KeyBank’s Clarke is among those who say relationship banking can mean a financial institution better manages risk.
“I would argue that if you have deeper relationships with your clients that you understand your risks better,” he says.
Central Bank’s Leveridge agrees.
“If I’m a good personal banker, I’m going to have access and see every product and service that you have with me,” he explains. “Wouldn’t that be better if I’ve got them and can monitor them rather than you having other products elsewhere?”
There are other risks to mitigate beyond client concentrations.
A sharpened focus on relationship banking poses cultural and operational risks, too, Clarke adds. For one, transitioning a banking team from product‑focused to relationship‑focused, a switch which can entail directing “product people” not to call on clients because relationship managers will, can cause friction between bank employees. Plus, when one person or one team is tasked with delivering varied solutions to one customer, the setup can require additional cross‑product and cross‑services training.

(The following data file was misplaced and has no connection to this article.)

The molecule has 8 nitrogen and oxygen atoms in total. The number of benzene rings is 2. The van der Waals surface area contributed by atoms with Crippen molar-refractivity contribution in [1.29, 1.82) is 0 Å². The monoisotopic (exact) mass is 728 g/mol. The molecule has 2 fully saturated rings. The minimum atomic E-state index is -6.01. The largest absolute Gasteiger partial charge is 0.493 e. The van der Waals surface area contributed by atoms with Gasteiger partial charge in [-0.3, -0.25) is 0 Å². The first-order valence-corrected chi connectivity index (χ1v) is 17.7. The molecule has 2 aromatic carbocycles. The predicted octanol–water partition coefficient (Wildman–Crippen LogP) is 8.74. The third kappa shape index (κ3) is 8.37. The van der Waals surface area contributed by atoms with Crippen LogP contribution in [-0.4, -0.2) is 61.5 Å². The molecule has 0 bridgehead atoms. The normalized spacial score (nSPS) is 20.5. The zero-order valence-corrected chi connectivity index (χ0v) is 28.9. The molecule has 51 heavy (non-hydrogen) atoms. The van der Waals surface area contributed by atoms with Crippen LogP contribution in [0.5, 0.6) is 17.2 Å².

Another matter that banks need to address is how people are compensated, he says.
“Suddenly, you have a bunch of people who are used to selling in one way, and they’re thinking, ‘How do I get paid here?’” Clarke explains. “You’ve got to work through that.”
Sum and Substance: As relationship banking strategies gain popularity, bank examiners expect bankers to use appropriate measures to monitor how their relationships with individual customers are growing and to address the risks that growth may pose.